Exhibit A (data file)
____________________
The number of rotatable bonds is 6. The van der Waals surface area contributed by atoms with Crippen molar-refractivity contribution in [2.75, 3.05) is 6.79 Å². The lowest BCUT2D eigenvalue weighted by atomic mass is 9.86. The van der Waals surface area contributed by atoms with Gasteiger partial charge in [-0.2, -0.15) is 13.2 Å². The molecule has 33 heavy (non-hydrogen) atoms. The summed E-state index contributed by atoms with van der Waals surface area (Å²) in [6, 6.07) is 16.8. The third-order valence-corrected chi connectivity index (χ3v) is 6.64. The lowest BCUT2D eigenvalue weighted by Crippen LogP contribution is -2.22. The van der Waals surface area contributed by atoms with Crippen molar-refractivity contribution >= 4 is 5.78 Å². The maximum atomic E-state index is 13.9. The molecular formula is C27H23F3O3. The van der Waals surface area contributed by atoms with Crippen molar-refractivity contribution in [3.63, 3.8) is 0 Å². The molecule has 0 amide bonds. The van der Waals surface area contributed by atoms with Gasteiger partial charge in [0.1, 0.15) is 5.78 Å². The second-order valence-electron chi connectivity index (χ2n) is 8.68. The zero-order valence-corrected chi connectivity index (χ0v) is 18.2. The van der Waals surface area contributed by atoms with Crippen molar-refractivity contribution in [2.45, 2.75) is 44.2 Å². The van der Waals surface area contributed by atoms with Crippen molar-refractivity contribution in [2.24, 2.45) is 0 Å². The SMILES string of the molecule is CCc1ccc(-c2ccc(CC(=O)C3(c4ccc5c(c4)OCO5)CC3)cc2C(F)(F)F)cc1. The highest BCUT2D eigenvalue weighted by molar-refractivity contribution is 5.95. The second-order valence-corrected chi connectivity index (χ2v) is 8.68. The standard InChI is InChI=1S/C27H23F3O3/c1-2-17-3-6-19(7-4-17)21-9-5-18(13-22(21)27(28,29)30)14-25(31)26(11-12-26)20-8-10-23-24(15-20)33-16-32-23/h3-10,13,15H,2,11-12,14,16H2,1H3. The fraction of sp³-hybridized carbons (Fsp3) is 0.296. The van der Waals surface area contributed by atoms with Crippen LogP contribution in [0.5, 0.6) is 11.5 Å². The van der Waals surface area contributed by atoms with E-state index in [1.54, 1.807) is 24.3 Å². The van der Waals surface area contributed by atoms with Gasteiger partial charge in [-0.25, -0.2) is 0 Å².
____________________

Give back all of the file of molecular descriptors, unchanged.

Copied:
The number of rotatable bonds is 6. The van der Waals surface area contributed by atoms with Crippen molar-refractivity contribution in [2.75, 3.05) is 6.79 Å². The lowest BCUT2D eigenvalue weighted by atomic mass is 9.86. The van der Waals surface area contributed by atoms with Gasteiger partial charge in [-0.2, -0.15) is 13.2 Å². The molecule has 33 heavy (non-hydrogen) atoms. The summed E-state index contributed by atoms with van der Waals surface area (Å²) in [6, 6.07) is 16.8. The third-order valence-corrected chi connectivity index (χ3v) is 6.64. The lowest BCUT2D eigenvalue weighted by Crippen LogP contribution is -2.22. The van der Waals surface area contributed by atoms with Crippen molar-refractivity contribution >= 4 is 5.78 Å². The maximum atomic E-state index is 13.9. The molecular formula is C27H23F3O3. The van der Waals surface area contributed by atoms with Crippen molar-refractivity contribution in [3.63, 3.8) is 0 Å². The molecule has 0 amide bonds. The van der Waals surface area contributed by atoms with Gasteiger partial charge in [0.1, 0.15) is 5.78 Å². The second-order valence-electron chi connectivity index (χ2n) is 8.68. The zero-order valence-corrected chi connectivity index (χ0v) is 18.2. The van der Waals surface area contributed by atoms with Crippen molar-refractivity contribution in [2.45, 2.75) is 44.2 Å². The van der Waals surface area contributed by atoms with Crippen molar-refractivity contribution in [2.24, 2.45) is 0 Å². The SMILES string of the molecule is CCc1ccc(-c2ccc(CC(=O)C3(c4ccc5c(c4)OCO5)CC3)cc2C(F)(F)F)cc1. The highest BCUT2D eigenvalue weighted by molar-refractivity contribution is 5.95. The second-order valence-corrected chi connectivity index (χ2v) is 8.68. The standard InChI is InChI=1S/C27H23F3O3/c1-2-17-3-6-19(7-4-17)21-9-5-18(13-22(21)27(28,29)30)14-25(31)26(11-12-26)20-8-10-23-24(15-20)33-16-32-23/h3-10,13,15H,2,11-12,14,16H2,1H3. The fraction of sp³-hybridized carbons (Fsp3) is 0.296. The van der Waals surface area contributed by atoms with Crippen LogP contribution in [0.5, 0.6) is 11.5 Å². The van der Waals surface area contributed by atoms with E-state index in [1.54, 1.807) is 24.3 Å². The van der Waals surface area contributed by atoms with Gasteiger partial charge in [-0.25, -0.2) is 0 Å².